For example, the first major enemy in the game is a PE teacher that sees himself as the king of the high school our protagonists attend. So, when you enter to his subconscious mind, the school becomes a literal castle ruled by the teacher. What makes me love this game though is the way it uses this concept to make references to mythological and religious figures. Since you’re dwelling in the collective subconscious knowledge of people, the creator of these figures, you can interact and negotiate with them to gain their assistance in battle. At the same time, each of our protagonists can summon what is called a Persona, the physical manifestation of each character’s psyche inside the collective unconscious to fight for them.

Each starts as references to historical, fictional or fabled creatures. There’s Ishikawa Goemon, the famous samurai in Japanese folklore; Arséne Lupin, protagonist of the book series The Great Gentleman Thief written by Maurice Leblanc; Carmen, the main protagonist from the opera of the same name; William Kidd, the famous pirate; Zorro, the Californian outlaw… you get the point. At the same time, you can get assistance from mythological figures like Thor, Oberon, Titania, Mary, and even from Lucifer himself.

As a fan of all things around religions and myths, I truly appreciate the length Atlus goes through to try to include something from every major civilization, belief or mythological era. If you pay attention throughout the game, you will be able to see that they could have gone much farther with this theme. However, they used more for the setting than for what they were trying to convey, which is what we’re talking about next.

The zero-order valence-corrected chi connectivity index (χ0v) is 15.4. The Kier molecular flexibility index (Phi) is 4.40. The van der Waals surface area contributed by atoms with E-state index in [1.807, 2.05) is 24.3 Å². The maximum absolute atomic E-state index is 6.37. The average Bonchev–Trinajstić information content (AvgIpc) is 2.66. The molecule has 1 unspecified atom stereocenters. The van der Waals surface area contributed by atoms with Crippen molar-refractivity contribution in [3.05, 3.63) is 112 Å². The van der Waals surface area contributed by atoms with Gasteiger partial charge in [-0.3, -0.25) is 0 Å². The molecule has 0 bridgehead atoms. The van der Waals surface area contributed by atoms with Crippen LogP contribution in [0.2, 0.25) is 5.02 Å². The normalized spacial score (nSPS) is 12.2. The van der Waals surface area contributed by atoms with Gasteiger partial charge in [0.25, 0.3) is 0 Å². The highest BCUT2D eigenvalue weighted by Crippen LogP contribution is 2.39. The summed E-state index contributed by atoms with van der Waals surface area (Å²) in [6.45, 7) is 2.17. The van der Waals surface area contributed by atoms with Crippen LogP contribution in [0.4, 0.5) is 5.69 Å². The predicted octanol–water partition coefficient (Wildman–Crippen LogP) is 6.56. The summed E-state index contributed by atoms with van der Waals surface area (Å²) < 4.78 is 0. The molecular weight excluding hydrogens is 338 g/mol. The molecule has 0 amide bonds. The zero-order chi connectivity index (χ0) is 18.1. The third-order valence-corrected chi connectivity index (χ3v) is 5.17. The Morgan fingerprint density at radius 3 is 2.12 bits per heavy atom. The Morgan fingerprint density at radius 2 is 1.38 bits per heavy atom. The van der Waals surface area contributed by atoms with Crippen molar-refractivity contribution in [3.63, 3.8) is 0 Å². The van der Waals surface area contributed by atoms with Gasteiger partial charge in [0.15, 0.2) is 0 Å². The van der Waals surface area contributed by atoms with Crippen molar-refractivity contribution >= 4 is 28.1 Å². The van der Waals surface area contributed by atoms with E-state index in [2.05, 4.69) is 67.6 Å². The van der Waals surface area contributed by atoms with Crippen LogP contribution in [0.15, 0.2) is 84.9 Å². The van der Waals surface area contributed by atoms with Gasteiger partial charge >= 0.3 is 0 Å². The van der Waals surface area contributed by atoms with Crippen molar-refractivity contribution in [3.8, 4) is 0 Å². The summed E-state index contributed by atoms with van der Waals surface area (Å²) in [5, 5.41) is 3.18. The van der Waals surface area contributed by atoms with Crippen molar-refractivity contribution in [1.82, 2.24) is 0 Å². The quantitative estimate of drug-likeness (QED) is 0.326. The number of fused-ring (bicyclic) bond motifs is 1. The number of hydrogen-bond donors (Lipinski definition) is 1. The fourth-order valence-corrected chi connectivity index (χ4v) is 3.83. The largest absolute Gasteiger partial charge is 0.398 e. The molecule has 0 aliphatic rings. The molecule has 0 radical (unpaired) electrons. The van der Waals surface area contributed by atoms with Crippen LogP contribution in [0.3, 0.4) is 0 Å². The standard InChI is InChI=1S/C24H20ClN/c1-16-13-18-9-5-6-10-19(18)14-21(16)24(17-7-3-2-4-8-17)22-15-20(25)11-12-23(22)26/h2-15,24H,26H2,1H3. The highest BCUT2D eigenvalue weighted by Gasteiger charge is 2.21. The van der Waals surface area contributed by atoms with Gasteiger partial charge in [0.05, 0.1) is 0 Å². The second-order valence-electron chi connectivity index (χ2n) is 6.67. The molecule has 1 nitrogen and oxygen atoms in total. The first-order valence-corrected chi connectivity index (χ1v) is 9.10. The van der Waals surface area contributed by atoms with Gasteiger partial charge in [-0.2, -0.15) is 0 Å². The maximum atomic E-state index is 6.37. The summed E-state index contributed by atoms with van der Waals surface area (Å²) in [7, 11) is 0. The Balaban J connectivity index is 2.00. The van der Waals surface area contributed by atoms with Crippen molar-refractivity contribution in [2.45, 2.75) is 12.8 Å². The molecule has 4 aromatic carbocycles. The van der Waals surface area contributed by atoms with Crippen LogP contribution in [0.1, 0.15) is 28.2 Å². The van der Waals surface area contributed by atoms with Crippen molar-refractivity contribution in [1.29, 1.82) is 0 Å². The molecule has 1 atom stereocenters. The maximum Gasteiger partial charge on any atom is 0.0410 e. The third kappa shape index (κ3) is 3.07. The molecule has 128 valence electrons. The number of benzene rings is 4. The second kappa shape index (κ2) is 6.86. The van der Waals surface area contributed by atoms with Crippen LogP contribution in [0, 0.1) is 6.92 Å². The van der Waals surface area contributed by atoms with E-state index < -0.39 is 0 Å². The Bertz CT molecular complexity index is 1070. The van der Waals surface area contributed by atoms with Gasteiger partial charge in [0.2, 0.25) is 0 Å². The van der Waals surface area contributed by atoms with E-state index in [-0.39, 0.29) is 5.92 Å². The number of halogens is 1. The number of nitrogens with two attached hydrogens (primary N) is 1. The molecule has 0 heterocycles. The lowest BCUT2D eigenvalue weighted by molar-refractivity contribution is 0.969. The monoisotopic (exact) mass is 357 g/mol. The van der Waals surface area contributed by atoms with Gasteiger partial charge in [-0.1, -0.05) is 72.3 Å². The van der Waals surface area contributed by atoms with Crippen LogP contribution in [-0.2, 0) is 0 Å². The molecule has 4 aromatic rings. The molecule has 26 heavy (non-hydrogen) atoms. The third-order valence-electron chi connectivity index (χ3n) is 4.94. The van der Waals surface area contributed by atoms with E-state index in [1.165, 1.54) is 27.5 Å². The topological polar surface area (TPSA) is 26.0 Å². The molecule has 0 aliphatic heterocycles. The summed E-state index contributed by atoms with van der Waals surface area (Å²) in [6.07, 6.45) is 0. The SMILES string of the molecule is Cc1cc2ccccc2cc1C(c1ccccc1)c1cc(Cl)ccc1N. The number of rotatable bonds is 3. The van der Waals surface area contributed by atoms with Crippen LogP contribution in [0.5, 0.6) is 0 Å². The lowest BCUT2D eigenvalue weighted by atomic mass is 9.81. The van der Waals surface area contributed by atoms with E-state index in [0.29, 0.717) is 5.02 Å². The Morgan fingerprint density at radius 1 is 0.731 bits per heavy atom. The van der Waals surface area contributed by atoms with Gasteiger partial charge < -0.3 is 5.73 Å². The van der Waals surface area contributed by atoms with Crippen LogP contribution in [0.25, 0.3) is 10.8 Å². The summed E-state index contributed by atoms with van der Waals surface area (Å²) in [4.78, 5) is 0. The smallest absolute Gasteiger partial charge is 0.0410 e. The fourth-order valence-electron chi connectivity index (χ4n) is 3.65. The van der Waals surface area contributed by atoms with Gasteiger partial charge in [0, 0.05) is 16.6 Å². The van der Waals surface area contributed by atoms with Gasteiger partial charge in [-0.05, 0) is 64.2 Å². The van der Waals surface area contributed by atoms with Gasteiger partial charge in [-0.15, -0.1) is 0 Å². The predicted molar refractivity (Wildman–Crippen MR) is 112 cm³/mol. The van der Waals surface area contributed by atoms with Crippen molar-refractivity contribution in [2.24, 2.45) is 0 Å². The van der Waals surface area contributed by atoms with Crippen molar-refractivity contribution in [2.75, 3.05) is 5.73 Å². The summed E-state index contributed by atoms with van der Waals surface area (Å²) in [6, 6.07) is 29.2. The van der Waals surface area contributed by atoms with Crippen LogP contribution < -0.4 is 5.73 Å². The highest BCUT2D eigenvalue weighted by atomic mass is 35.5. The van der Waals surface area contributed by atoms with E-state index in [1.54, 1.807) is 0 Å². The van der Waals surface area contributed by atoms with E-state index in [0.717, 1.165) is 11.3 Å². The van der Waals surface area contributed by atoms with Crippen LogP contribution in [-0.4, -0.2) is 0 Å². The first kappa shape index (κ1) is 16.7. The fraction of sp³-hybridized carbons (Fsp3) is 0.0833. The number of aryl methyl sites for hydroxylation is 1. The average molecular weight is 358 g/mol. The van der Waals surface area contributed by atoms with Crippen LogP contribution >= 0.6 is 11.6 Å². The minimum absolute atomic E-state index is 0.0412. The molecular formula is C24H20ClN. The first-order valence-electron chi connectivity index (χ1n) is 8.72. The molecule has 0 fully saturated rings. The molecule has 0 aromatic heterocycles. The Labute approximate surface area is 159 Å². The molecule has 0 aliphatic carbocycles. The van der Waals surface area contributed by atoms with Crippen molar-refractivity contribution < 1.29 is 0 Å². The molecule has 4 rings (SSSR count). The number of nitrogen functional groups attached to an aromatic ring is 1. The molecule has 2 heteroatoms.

Since Persona 3, three key figures have been at the center of the production and creation of the series: Katsura Hashino, its director; Shigenori Soejima, its character designer; and Shoji Meguro, its composer. Together, they developed a concept to be core the of each game. For Persona 3, it was Death; for Persona 4, it was Truth; and for Persona 5, it is Rebellion. These concepts were what Hashino, Soejima and Meguro used to make each game unique and interesting.

I think it’s only fair to define Rebellion and go from there. I found two definitions for it, but I think this one is the more appropriate: “The action or process of resisting authority, control or convention”. The overarching story of Persona 5 is that you’re trying to reform society by stealing the subconscious desires of all the evil people you encounter.

We’ll keep going with the PE teacher example. Since he’s the king of the castle, he can do whatever he wants. He physically abuses male students with unreasonable training routines and punishment if they can’t keep up while sexually abusing female students on top of the same physical punishment.

Each of our protagonists was wronged by this teacher: he broke Ryuji’s leg so that he couldn’t be a member of the track team anymore, and he tries to coerce Ann into having sex with him by using her best friend’s starting position in the volley ball team as a blackmail tool. Not only that, his subconscious version captures and tries to kill the protagonists, Ryuji and Morgana.

The characters awaken their Personas by opposing the position they find themselves in and breaking their own mental shackles that did not allow them to do something about it. I think the major antagonists could have been less obviously evil, but you do feel motivated to make them change and face consequences for their actions. Although the theme of rebellion throughout the game is superficial, the moment you get to the final dungeon (penultimate if you unlock the new content) is when they finally flesh it out fully.

I should stop here because this is getting long enough as it is, but I’ll come back to finish this next time. On my next text, we’ll be talking about gameplay, music, overall improvements, the things the game did badly and my overall thoughts. Until then, have a great day, stay safe and I hope to see you guys later.

Featured image taken from La vanguardia.